CHRIS 26:07 Scripts?
CARL 26:08 Yeah, transcription is hard. Oh, my good– but they are taking care of that for us, which is really, really nice. They just did the one that we did just a few weeks ago with Dale Granh, the Color Timer, so that episode is now transcribed and up on their blog.
MITCH 26:27 Is it?
CARL 26:27 Yeah. So, if you want to see, word for word, what we say, [laughter]– and you just take a listen to how this podcast goes, and how we talk, and how we talk over each other, can you imagine? We are a transcriber’s worst nightmare.
RON 26:42 Can you say [inaudible].
CHRIS 26:43 Transcribe this, transcribe this.
RON 26:44 What? What are you saying?
CHRIS 26:45 [inaudible]
CARL 26:46 See look at that–
CHRIS 26:47 We like talking over each other all the time.
RON 26:47 I couldn’t say all but Carl–
MITCH 26:49 Mitch, 1 minute and 31 seconds.
CHRIS 26:49 Yeah. Shouldn’t have said that. Good luck, but good luck with that.
MITCH 26:51 Yay! [laughter] This is great. I mean, they’ve got all my little quips in here. We’ve got only one ‘R’, not two. They’ve set, [inaudible] 2 minutes and 20 seconds.
CARL 27:01 I’m just totally speechless, but I am very grateful to Crumple–
CHRIS 27:03 [inaudible] this moment right now.
MITCH 27:05 Oh, this is great, ‘Mitch, at 2 minutes and 50 seconds, Yay!’ [laughter]
CHRIS 27:10 So, obviously, this isn’t automated, this is– [laughter]
CARL 27:13 There is no–
CHRIS 27:14 –Mechanical Turk, right?
CARL 27:15 Yeah, Mechanical Turk all the way. [laughter]
MITCH 27:18 This is great stuff. I’m so eloquent.
CARL 27:21 Hey, the other cool thing about CrumplePop is– remember how Dale was telling us all those cool stories. We had such a nightmare with Skype, so we didn’t get the half of it.
CHRIS 27:33 I know.
CARL 27:34 It was such a bummer because he was just full of experiences [chuckle]. But, Gabe has been doing a video series where he’s interviewing him. And so he talks about like color timing, his experiences on Private Ryan– he did share that on our show, but you can catch that at CrumplePop’s blog there.
CHRIS 27:57 I just also want to say that last week I could. not have gotten through the edit I did without CrumplePop. It was awesome. Really great. I used their SplitScreen X [inaudible].
CARL 28:10 I just got a– yeah, that’s a good– I use their products all the time. I mean, there’s not an edit session that goes by where I don’t touch something of theirs in my editing. So CrumplePop, check them out, crumplepop.com. DCP20 for your 20% discount. I got an interesting Skype message from– is it Planet Mitch? Somebody says, “Chris, am I cracking– crackling?”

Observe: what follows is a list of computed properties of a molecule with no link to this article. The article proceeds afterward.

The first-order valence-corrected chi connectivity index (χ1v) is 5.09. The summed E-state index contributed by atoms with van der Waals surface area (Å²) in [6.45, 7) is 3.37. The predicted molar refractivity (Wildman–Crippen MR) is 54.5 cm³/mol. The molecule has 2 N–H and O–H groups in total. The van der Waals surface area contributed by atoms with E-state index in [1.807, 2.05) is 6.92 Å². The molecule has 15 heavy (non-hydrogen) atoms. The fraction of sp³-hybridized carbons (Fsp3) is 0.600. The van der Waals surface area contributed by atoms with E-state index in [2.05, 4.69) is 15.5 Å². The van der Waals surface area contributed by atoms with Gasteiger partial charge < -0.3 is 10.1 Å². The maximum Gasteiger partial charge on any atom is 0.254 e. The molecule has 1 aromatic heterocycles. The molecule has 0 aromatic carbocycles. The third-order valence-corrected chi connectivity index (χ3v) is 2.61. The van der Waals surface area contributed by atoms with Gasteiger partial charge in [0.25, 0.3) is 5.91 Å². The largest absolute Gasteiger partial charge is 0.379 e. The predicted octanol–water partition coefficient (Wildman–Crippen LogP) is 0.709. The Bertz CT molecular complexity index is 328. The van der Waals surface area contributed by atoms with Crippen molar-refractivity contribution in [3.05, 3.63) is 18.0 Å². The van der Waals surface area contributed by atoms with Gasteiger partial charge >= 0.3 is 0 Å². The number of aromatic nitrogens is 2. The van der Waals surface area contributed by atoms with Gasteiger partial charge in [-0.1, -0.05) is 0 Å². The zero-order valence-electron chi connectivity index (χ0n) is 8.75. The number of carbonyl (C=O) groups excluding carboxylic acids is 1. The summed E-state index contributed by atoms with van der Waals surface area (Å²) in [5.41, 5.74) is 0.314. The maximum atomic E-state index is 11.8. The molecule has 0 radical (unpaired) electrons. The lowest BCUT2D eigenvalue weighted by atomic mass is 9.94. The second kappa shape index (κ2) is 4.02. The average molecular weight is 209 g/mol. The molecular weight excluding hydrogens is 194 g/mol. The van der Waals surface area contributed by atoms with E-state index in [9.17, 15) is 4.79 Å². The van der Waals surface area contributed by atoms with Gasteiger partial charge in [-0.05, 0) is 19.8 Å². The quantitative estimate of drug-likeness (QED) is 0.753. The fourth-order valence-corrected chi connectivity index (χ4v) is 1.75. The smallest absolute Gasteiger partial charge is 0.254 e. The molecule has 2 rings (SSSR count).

CHRIS 28:43 Oh, crackling. [chuckles] I don’t know. I have no idea about your psychological backgrounds, so– [laughter]
CARL 28:50 No, I think that’s Mitch quoting from the transcript.
CHRIS 28:53 I got it, okay.
MITCH 28:55 Sorry.
CHRIS 28:55 Very good.
MITCH 28:56 I was laughing over that one too. Chris is so eloquent.
CARL 28:59 Well, we’ve– so moving on —
CHRIS 29:00 [inaudible]
CARL 29:02 Yes. [laughter] So moving on, one of the things I ask the DCP team yesterday, what should we talk about today? And, I think you’ve probably gotten the clue from the show title “Warning: Speed Change Ahead” and we’ve mentioned that word “change” a few times and I think that’s an event, not necessarily the word, but the event is very controversial. It’s something that people have a hard time with. And if we’re brutally honest with ourselves, we probably all, to some degree, have problems with change or accepting change.
MITCH 29:41 I do.
CARL 29:42 Yes. I mean, I get upset sometimes when– because things are normal. [laughter] The status quo, you don’t want it upset because it gives you a measure of comfort. It’s– It takes less effort to go through a routine than it does to think creatively. I’m just being brutally honest, sometimes I don’t like change. But, I’ve been very active in trying to figure out, always being alert to that road block, and then forcing myself to do something totally different to be more adaptable to that.
CHRIS 30:22 What kind of change are you talking about?
CARL 30:24 Well, I talk about different types of change. For example, just the way I work with video. For example, it’s– people are still struggling with this change from Final Cut Pro 7 to Final Cut Pro 10.
CHRIS 30:42 Or Final Cut Pro 7 to anything.
CARL 30:44 Or, to anything. Exactly. Or, the way businesses work. For example, there’s a huge market for people to do these video tutorials like I do. Owning the content versus doing client work. That was something I didn’t even think about three years ago because I was trying to do the normal thing of doing client work but now I’ve changed my model to own the content.
CHRIS 31:16 Yeah, I’m really envious about all that you’re doing with Reets TV, I think it’s brilliant. I think that you should be traveling around the country talking about how to do it.
CARL 31:24 [laughter] I’ll be glad to share it. What kind of change do you face?